Although racially motivated redlining was outlawed decades ago, the policy still has a lingering impact on people's health today. In a new study, researchers found that people living in historically redlined neighborhoods had a higher risk of adverse cardiovascular events, as well as death from all causes, Ambar Castillo writes for STAT.
In the 1930s, the United States began categorizing neighborhoods based on the racial and ethnic backgrounds of its residents, a practice known as redlining. Areas where many people of color lived were considered high-risk for mortgage lenders, and the policy led to "further housing segregation and decades of disinvestment in health care, schools, and other basic services and infrastructure, taking a disproportionate toll on Black communities," Castillo writes.
Although redlining was officially discontinued in the 1940s, it still negatively impacts many marginalized communities today.
In a new study published in JAMA Network Open, researchers analyzed data from around 80,000 U.S. veterans who lived in areas that had been categorized in the 1930s by the Home Owners' Loan Corporation and had received care for coronary artery disease, peripheral vascular disease, or stroke between 2016 and 2019.
The researchers followed the participants for a median of four years to see whether they had an adverse cardiovascular event. They also adjusted for several different factors in their analysis, including age, sex, race, baseline health, pollution, and neighborhood deprivation.
Overall, participants who lived in historically redlined neighborhoods had a 13% increased risk of dying from any cause and a 14% increased risk of having a major adverse cardiovascular event compared to those who lived in historically white, wealthy neighborhoods.
Although the researchers noted that their findings may not be generalizable to non-veterans, they said that focusing on veterans helped reduce the biases in general population data, which typically excludes uninsured individuals. In comparison, all veterans have access to healthcare through their Veterans Affairs insurance, regardless of income or employment status.
"Redlining happened … almost a century ago, and we're showing that it still has implications, and it should give us pause," said Sadeer Al-Kindi, one of the study's lead authors and a researcher from Harrington Heart and Vascular Institute at University Hospitals and Case Western Reserve University. "Because now, when we put policies — especially policies that are related to segregation, gentrification, anything like that where it talks about remapping areas — this may have a long, lasting legacy of health impacts, specifically on cardiovascular [health]."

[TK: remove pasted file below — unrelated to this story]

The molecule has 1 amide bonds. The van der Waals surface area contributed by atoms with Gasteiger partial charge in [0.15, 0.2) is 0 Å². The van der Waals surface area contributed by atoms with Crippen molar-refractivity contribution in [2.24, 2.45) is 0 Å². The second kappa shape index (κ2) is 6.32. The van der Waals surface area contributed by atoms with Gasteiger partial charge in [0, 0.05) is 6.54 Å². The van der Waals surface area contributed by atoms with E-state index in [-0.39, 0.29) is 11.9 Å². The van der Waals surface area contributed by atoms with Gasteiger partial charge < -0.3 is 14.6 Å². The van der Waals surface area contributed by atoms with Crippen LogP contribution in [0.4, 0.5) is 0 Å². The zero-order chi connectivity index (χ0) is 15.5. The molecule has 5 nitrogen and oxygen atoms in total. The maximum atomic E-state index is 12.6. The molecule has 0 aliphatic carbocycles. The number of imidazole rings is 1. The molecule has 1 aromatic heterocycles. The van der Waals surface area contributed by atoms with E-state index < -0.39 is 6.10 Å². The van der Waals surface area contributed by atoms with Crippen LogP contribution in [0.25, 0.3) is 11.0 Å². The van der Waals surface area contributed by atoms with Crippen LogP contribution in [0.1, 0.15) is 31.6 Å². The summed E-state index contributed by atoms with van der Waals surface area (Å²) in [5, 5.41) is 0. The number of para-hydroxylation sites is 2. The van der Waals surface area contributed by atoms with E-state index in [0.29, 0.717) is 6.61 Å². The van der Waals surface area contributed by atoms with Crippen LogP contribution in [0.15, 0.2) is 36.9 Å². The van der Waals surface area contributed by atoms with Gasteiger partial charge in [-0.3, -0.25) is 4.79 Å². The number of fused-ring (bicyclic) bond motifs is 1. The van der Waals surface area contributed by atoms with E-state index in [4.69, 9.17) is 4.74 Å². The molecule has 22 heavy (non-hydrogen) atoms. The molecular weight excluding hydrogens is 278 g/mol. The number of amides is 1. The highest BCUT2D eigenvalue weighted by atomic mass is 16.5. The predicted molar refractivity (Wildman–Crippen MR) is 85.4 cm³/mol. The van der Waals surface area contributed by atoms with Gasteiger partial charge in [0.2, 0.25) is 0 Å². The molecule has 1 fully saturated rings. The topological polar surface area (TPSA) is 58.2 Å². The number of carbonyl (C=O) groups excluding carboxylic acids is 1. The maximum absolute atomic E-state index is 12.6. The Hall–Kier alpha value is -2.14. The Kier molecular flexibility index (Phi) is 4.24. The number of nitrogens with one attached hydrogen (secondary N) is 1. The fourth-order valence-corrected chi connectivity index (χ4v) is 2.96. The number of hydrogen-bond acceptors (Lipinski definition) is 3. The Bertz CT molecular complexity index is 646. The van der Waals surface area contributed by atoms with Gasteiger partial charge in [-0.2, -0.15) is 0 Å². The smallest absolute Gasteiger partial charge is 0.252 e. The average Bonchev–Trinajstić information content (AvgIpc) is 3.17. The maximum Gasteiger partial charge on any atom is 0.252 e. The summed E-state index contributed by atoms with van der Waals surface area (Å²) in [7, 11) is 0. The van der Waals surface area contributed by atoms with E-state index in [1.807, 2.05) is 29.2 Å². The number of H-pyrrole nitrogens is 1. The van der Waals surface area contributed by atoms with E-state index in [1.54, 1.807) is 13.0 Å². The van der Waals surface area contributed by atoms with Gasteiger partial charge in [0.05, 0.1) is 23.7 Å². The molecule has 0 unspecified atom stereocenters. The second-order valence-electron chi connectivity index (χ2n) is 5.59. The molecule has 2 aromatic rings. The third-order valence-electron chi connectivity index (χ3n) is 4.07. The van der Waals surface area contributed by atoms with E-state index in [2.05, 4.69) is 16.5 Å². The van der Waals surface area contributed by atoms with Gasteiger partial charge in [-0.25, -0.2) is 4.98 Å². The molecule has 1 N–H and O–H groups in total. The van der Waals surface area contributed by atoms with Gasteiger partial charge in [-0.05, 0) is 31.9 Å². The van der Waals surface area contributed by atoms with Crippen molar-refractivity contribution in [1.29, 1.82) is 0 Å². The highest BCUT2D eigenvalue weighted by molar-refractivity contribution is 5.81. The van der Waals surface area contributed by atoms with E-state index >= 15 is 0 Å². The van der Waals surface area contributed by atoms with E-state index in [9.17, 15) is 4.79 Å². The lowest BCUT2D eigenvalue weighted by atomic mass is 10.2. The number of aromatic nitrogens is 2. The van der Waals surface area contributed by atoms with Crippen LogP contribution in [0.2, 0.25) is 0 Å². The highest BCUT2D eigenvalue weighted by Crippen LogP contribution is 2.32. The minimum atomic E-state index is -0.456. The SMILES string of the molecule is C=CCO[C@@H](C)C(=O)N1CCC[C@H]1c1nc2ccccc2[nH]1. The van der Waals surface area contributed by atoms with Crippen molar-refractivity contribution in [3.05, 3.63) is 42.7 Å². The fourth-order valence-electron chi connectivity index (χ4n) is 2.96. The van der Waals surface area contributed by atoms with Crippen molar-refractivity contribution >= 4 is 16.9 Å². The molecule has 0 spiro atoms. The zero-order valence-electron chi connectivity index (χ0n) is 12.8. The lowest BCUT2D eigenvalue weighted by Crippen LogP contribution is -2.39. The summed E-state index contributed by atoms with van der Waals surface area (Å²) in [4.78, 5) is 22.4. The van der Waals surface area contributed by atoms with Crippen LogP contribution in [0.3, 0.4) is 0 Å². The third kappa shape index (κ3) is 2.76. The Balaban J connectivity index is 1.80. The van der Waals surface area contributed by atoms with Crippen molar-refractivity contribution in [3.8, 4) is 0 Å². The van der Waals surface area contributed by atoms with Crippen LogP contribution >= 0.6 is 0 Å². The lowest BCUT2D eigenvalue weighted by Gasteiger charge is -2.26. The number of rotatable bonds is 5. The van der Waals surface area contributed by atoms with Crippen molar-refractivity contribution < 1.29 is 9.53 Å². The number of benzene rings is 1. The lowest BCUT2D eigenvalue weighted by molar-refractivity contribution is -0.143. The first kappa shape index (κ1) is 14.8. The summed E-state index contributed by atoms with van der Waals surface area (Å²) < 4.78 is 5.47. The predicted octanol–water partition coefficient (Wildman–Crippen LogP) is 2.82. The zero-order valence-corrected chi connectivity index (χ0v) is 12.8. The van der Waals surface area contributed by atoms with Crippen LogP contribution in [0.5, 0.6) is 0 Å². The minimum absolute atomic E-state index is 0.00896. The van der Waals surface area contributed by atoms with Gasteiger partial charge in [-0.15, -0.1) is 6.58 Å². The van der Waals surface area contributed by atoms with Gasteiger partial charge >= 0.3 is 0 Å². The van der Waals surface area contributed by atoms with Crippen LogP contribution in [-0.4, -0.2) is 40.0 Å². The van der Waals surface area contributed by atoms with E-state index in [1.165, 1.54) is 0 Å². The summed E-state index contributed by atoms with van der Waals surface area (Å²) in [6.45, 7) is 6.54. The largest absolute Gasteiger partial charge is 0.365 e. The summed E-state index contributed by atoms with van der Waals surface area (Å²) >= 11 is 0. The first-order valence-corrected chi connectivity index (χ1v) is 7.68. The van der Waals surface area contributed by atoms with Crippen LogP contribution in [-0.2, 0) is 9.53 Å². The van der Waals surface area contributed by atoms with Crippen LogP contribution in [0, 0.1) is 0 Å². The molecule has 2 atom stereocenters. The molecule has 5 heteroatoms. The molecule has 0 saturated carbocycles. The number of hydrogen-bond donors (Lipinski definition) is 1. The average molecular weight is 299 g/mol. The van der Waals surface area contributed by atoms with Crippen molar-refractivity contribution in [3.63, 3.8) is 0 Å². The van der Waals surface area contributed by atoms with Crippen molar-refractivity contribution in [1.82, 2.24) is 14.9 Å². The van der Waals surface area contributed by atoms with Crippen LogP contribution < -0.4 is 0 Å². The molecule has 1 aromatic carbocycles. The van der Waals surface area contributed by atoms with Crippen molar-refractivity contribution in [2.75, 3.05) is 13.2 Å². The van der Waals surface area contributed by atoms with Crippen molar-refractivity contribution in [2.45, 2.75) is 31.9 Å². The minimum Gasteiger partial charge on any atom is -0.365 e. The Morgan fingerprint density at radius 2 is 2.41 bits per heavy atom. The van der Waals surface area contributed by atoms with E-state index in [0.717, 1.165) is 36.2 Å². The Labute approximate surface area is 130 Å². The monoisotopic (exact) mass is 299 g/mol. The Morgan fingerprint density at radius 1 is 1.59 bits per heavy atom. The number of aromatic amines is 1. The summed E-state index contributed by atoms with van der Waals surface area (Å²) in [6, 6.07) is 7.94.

According to Castillo, the JAMA study builds on similar research that also shows how redlining has impacted health in smaller geographic areas. This includes an April 2023 investigation on how redlining contributed to stroke risk in New York City and a national study that found redlining increased the risk of adverse cardiovascular outcomes at the neighborhood level.
In general, researchers have found that historically redlined neighborhoods continue to have worse health outcomes and lower environmental quality compared to wealthier neighborhoods.
In the 1930s, "[redlined] Grade D neighborhoods were poorer, had more industry and pollution, lower quality housing, and immigrant populations and Black individuals," said Joan Casey, an adjunct assistant professor at Columbia University Mailman School of Public Health, who was not involved in the study. "Redlining helped solidify structural racism and prevented wealth accumulation (via home ownership) in specific communities. That can still affect health today."
In addition, Mahasin Mujahid, head of epidemiology at the UC Berkeley School of Public Health, said the study was noteworthy because Black Americans already face disproportionately high rates of cardiovascular issues. "To truly understand the long-lasting effects of slavery and its aftermath, which include discriminatory policies like redlining, we must delve into the intergenerational impacts," she said.
According to Al-Kindi, countering the lingering effects of redlining will need creative policies, as well as on-the-ground initiatives. Although providing patients with better access to food or planting trees in disadvantaged neighborhoods help, larger solutions are also needed.
"This paper is so exciting because it tries to capture structural barriers, long-term historical factors we need to account for, or we could make things worse than they already are," said Hayden Bosworth, a professor of population health sciences at Duke University School of Medicine who co-authored a commentary on the study. "If you think about it, generation after generation, we know that wealth accumulates. The equivalent is that if generation after generation keeps lacking resources, it keeps on building and building, and makes it that much harder to get out of the hole." (Castillo, STAT, 7/13)
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